With stunning new research buildings opening around campus and a strategic location that fosters partnerships with government and industry, the University of Maryland is uniquely positioned for research critical to our global community.

The university is addressing important issues at its dozens of research centers and institutes. They include the Maryland Neuroimaging Center, the Institute for Advanced Computer Studies, the Earth System Science Interdisciplinary Center and the Joint Quantum Institute, a globally-renowned quantum physics partnership with the National Institute of Standards and Technology. We also collaborate with federal agencies and the private sector to advance research involving cancer, cybersecurity and food safety.

James Clark Hall
1 — A. James Clark Hall

This iconic new building brings together the Fischell Department of Bioengineering and the Robert E. Fischell Institute for Biomedical Devices, creating a regional hub for biomedical advances. The Innovation Lab gives students from all eight engineering disciplines flexible space to collaborate on research and design work.

MakerBot Innovation Center
2 — MakerBot Innovation Center

This facility in the Technology Advancement Program Building opened in 2015 with 50-plus MakerBot 3-D printers, more than tripling the number in the A. James Clark School of Engineering and putting the future of manufacturing in reach of all Maryland students.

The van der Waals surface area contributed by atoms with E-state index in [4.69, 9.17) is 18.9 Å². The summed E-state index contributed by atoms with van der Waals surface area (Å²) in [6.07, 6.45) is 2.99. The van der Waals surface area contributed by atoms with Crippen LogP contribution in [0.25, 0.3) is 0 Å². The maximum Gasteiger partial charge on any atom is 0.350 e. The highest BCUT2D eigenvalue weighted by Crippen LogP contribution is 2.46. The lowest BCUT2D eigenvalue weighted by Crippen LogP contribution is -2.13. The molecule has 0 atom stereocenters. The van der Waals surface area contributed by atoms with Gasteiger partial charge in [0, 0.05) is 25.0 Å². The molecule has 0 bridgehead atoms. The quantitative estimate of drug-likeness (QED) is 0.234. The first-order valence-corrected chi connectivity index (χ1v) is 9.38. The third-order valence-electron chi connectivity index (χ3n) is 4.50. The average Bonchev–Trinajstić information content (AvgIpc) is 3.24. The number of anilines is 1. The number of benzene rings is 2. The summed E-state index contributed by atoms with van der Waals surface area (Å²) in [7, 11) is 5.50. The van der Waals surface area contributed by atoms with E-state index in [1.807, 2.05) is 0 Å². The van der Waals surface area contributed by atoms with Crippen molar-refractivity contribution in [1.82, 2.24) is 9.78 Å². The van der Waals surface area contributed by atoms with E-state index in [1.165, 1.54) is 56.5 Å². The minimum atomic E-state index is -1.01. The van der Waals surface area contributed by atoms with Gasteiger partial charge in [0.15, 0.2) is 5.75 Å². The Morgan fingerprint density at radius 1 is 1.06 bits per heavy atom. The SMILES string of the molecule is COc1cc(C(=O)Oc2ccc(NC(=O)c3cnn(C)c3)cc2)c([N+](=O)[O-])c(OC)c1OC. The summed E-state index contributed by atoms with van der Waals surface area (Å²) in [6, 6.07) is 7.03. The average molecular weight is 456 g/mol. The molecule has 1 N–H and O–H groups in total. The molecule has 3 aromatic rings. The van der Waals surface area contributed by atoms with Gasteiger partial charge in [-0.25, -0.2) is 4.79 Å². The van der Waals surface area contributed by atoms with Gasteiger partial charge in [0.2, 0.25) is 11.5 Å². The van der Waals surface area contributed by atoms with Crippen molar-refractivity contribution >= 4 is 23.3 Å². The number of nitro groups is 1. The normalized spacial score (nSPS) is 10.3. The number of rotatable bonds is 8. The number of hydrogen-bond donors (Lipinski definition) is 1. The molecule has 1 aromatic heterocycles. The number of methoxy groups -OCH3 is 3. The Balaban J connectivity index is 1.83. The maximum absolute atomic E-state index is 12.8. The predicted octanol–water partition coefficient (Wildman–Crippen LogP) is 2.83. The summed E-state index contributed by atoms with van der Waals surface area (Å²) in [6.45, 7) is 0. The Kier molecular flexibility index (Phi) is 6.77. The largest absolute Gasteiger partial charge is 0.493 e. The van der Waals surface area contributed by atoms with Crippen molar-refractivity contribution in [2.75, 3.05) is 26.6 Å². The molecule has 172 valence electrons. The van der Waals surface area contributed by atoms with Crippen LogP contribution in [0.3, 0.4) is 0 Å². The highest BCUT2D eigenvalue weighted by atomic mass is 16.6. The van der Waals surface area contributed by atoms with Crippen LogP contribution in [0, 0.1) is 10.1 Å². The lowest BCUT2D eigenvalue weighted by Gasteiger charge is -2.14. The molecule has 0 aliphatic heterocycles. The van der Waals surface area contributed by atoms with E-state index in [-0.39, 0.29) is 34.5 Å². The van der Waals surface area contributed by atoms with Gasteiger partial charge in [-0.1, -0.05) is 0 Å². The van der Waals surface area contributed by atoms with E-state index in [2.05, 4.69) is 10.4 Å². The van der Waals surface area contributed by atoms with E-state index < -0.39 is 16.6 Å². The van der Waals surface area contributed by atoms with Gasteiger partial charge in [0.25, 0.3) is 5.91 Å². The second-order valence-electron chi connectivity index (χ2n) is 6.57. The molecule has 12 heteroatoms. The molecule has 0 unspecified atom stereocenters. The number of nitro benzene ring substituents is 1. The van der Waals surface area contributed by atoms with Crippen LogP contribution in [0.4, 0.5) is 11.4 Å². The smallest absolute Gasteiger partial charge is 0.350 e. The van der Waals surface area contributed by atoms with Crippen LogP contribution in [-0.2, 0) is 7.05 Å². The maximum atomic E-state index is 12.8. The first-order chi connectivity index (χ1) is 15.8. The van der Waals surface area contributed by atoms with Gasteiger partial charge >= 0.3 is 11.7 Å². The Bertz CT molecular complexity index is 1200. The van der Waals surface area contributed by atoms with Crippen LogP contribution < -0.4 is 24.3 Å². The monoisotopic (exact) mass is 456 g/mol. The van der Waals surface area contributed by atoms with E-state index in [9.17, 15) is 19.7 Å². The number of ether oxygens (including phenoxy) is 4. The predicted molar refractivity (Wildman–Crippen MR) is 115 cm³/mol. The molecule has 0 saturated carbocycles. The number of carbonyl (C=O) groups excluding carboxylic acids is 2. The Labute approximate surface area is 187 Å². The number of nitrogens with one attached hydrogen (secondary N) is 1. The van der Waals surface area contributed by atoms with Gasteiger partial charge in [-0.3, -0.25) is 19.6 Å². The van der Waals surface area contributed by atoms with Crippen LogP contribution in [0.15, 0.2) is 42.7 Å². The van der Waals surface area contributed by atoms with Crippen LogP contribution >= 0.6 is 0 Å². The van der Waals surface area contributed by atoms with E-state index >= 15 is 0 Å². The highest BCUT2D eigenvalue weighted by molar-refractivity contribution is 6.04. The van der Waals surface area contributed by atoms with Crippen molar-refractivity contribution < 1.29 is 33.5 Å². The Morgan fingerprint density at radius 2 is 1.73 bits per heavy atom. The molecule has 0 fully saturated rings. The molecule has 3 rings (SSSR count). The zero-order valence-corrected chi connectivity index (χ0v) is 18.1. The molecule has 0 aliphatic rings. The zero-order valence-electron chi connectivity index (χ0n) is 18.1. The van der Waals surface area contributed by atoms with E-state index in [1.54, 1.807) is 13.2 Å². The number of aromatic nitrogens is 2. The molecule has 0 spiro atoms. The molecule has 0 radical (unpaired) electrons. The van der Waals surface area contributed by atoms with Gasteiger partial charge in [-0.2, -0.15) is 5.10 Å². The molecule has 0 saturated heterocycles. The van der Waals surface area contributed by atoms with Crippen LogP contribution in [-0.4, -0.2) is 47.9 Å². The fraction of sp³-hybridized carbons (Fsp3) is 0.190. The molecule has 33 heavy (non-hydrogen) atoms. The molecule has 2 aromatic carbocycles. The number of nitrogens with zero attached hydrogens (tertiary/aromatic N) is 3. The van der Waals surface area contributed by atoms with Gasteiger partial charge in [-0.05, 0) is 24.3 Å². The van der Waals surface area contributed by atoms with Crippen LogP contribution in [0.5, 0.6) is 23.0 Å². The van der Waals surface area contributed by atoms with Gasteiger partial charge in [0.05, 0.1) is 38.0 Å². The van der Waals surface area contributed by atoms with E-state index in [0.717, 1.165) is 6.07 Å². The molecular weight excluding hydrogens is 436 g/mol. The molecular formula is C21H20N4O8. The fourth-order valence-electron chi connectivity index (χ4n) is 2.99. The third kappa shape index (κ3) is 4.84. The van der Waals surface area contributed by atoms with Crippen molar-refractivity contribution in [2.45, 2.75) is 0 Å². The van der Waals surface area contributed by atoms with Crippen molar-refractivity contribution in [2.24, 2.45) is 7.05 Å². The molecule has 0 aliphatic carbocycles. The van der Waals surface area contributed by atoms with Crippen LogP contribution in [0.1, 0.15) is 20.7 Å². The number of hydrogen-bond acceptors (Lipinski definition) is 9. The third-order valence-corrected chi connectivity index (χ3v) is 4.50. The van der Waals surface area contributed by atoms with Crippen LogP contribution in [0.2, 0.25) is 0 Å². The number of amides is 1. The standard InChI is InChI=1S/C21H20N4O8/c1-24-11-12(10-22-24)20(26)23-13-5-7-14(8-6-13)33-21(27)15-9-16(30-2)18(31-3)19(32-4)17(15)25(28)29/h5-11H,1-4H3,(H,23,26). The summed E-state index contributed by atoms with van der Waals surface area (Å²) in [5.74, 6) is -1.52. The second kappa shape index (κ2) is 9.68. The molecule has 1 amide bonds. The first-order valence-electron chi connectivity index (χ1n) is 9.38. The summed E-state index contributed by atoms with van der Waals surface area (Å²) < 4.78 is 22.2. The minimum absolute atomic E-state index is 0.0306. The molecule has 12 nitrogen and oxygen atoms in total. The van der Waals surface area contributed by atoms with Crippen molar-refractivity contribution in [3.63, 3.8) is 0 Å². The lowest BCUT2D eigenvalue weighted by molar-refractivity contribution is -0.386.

Campus Farm
3 — Campus Farm

This small working farm, which provides hands-on training to students in the animal sciences, includes sheep, cattle, horses and poultry, and harkens back to the university’s founding in 1856 as the Maryland Agricultural College.

Iribe Center
4 — The Brendan Iribe Center for Computer Science and Engineering

Opened in 2019, this dramatic presence on Baltimore Avenue unites our top-ranked computer science department with the acclaimed Institute for Advanced Computer Studies, creating a hub for technology in UMD's new Discovery District.

5 — Collaboratory

Located in the Parren J. Mitchell Art-Sociology Building, the Michelle Smith Collaboratory for Visual Culture features an IMAX-like screen and other technology to study art and architecture in novel ways.